April 16, 2006 — Individuals from nine different community organizations came together in March to form a movement and do something the government has been unable to do: establish a V.I. Maroon Sanctuary Territorial Park on the northwest quarter of St. Croix.
The new group is called the St. Croix Community Action for a Maroon Park (St. Croix CAMP).
The park they envision includes the Maroon Ridge and adjacent watersheds. The rugged land enclosed between rain forest and rocky coastline is known not only for its scenic beauty but also for its historical significance — runaway slaves found refuge here between 1650 and 1800. There are reports of villages of "maroons" living in the wild area during the period.
The timing of CAMP's effort was without doubt instigated by plans announced in December to develop that area of the island (See "Developers Propose Major Resort for St. Croix").
The development by Throgmartin Company, valued at more than $500 million, would include three hotels and encompass more than 2,500 acres.
Carol Burke, executive director of St. Croix Environmental Association, one of the groups involved with CAMP, said Friday that the park would be "incompatible with the development."
The property is already zoned for development but because of deed stipulations, developers will be required to leave more than 70 percent of the land undeveloped.
Most of the land is inaccessible except through hiking trails. Part of the development agreement with Throgmartin would have the government repairing Scenic Drive.
Paul Chakroff, director of the local chapter of the Nature Conservancy, presented an alternative to Throgmartin's development plan at a town meeting at the St. Croix Educational Complex in late March. The Nature Conservancy has signed on as part of the CAMP effort.
It was at that town meeting that Olasee Davis mentioned the significance of the area in the history of slaves' struggle for freedom.
He said the area had been studied by the U.S. National Park Service for inclusion in its Underground Railroad sites. He added that by establishing an educational and research center, visitors could better understand the story of the Underground Railroad, the network which helped many slaves escape to freedom.
In an April 13 opinion piece in the V.I. Daily News, Davis outlined the efforts of CAMP. He wrote, "Petitions are being circulated and signatures are being collected by a group called CAMP that recently organized to educate the public about the cultural, historical and natural aspect of Annaly and Wills bay areas. The petition states: 'We the undersigned believe that establishing the Maroon Territorial Park is the best and wisest method of preserving and managing the outstanding cultural, historical, educational, economic, ecological, recreational and spiritual values inherent to the northwest quadrant of St. Croix, including Maroon Ridge, Hams Bluff, Annaly Bay, Maroon Hole, and Wills Bay, all which fall within the Hams Bluff and Hams Bay watersheds.'"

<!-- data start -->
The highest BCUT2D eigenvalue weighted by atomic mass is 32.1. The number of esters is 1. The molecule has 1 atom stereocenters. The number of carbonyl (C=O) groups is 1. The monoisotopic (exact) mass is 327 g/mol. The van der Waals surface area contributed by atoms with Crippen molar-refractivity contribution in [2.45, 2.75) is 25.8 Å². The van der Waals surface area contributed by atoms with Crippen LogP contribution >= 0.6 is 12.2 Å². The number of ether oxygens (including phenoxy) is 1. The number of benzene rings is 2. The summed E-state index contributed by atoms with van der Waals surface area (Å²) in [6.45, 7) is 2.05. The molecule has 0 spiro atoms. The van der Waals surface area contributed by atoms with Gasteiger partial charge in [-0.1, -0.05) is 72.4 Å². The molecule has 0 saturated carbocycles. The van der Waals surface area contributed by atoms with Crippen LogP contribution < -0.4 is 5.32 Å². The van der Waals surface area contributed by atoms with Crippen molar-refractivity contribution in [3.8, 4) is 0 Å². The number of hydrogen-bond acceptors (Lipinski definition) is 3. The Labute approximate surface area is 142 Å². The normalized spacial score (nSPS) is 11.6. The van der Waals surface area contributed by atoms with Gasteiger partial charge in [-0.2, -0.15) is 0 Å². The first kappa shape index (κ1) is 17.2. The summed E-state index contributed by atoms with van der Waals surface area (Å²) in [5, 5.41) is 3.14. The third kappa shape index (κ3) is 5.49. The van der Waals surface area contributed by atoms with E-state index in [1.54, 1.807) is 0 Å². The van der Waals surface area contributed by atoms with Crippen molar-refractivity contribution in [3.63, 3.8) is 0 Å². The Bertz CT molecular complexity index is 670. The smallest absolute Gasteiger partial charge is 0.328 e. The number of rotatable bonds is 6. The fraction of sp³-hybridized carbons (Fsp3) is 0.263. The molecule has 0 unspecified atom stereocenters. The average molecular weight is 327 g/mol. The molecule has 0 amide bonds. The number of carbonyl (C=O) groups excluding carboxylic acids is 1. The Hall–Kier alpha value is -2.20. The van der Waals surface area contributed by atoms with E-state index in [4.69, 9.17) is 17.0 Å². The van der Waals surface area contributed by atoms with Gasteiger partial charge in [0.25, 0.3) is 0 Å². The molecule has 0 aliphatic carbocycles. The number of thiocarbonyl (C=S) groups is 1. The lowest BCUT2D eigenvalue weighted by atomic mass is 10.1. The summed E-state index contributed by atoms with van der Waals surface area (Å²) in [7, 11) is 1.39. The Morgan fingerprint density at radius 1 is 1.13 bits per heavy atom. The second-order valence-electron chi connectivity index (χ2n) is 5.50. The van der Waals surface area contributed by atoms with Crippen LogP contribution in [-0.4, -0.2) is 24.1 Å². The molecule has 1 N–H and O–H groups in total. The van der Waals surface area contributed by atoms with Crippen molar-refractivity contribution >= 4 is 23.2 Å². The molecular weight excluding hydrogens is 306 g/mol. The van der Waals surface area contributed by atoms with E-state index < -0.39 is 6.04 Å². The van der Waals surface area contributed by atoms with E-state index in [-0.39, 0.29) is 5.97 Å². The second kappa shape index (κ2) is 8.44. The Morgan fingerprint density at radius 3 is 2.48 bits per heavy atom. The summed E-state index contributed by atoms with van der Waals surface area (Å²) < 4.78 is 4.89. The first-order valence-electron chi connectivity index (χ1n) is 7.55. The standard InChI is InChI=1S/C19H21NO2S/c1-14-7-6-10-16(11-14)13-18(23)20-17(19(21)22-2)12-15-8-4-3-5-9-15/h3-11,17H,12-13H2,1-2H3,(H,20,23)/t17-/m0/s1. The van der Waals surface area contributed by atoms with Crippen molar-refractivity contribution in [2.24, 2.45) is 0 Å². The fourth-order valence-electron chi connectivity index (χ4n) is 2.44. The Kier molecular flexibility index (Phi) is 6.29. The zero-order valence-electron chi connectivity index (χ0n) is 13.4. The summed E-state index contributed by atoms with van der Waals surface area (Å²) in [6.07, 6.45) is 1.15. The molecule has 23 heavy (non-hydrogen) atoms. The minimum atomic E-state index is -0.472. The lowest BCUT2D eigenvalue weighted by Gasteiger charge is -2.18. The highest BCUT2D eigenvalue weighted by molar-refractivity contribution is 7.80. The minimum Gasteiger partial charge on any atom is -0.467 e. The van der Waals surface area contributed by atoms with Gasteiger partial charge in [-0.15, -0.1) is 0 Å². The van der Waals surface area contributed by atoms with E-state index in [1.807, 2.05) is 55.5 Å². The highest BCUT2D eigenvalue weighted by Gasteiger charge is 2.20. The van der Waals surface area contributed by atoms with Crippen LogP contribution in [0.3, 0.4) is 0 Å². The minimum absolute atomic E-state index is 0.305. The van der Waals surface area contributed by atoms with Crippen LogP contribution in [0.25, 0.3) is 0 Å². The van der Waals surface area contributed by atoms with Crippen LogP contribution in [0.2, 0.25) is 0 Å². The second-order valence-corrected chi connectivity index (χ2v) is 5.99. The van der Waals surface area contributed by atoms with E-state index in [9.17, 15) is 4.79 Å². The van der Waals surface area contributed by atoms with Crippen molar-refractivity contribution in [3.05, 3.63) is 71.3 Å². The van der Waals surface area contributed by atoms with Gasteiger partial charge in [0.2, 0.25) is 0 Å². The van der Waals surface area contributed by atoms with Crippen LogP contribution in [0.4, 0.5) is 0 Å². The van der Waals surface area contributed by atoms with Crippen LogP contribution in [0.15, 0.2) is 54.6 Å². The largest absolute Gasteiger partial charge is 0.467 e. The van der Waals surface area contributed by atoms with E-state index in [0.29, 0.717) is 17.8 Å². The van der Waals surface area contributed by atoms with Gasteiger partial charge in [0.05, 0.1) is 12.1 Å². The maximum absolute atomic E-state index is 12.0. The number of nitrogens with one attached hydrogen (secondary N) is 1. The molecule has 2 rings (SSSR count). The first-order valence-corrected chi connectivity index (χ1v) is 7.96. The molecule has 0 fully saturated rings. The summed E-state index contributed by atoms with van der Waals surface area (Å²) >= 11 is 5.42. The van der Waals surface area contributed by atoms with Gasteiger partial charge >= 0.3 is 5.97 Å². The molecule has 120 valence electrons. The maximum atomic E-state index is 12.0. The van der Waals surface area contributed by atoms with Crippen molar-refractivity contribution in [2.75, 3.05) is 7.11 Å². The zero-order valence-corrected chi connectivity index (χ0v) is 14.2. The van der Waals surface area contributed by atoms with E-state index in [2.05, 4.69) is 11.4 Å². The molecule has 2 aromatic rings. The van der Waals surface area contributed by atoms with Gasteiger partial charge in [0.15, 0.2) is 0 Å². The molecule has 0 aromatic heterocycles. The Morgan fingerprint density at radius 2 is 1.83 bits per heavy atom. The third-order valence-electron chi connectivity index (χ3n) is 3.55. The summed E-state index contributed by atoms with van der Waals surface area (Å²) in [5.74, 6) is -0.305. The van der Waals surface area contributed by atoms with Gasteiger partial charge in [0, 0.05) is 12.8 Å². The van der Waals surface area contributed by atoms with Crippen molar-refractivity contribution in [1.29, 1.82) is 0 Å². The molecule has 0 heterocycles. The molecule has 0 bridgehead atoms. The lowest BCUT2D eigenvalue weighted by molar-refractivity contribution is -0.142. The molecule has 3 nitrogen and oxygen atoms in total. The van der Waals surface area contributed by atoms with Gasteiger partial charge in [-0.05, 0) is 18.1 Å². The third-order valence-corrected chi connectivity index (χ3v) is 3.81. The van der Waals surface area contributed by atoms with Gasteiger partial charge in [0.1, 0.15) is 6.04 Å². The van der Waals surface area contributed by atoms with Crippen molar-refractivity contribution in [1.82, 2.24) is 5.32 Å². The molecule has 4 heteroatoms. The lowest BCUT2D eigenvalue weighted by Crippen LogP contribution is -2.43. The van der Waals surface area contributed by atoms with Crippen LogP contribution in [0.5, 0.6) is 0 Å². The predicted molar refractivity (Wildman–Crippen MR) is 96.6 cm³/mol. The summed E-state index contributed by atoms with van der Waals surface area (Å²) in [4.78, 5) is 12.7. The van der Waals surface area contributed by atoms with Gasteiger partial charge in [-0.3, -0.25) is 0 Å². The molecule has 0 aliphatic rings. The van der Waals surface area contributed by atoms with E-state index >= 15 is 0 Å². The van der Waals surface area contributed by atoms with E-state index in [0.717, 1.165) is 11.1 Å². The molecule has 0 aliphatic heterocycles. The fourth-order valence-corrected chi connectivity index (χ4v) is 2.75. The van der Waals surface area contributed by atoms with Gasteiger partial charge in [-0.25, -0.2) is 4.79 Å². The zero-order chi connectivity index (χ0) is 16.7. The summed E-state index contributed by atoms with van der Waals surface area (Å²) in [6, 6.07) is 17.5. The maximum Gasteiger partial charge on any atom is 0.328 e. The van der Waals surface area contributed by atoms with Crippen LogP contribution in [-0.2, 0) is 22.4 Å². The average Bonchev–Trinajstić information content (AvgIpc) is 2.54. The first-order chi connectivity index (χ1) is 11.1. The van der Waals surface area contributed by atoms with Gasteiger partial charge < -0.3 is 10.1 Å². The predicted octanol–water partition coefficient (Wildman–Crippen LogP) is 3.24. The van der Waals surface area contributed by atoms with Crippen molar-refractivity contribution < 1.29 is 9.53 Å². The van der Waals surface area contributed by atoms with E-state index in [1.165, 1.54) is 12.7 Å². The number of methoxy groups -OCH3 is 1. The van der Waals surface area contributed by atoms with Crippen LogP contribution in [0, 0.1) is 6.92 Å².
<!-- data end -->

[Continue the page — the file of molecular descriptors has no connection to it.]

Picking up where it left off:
Petitions can be picked up at the SEA office in Gallows Bay or the Frederiksted Economic Development Association office in Frederiksted.
Members of the group met in early April to determine whether it should seek official nonprofit status. Besides SEA and the Nature Conservancy, the groups members represent Cultural Heritage And Nature Tourism; Frederiksted Economic Development Association; History, Culture and Tradition Foundation; Missionary of the Soil; Per Ankh; St. Croix Hiking Association; and the USVI Coalition for Sustainable Development.
At its March 21 press conference, the group emphasized that it was not anti-development but advocated development that "serves to foster sustainable economic development and cultural, historic, and ecological preservation."
Another objective of the group is to educate the public on the significance of the Maroon experience in particular and the area's cultural and natural history in general.
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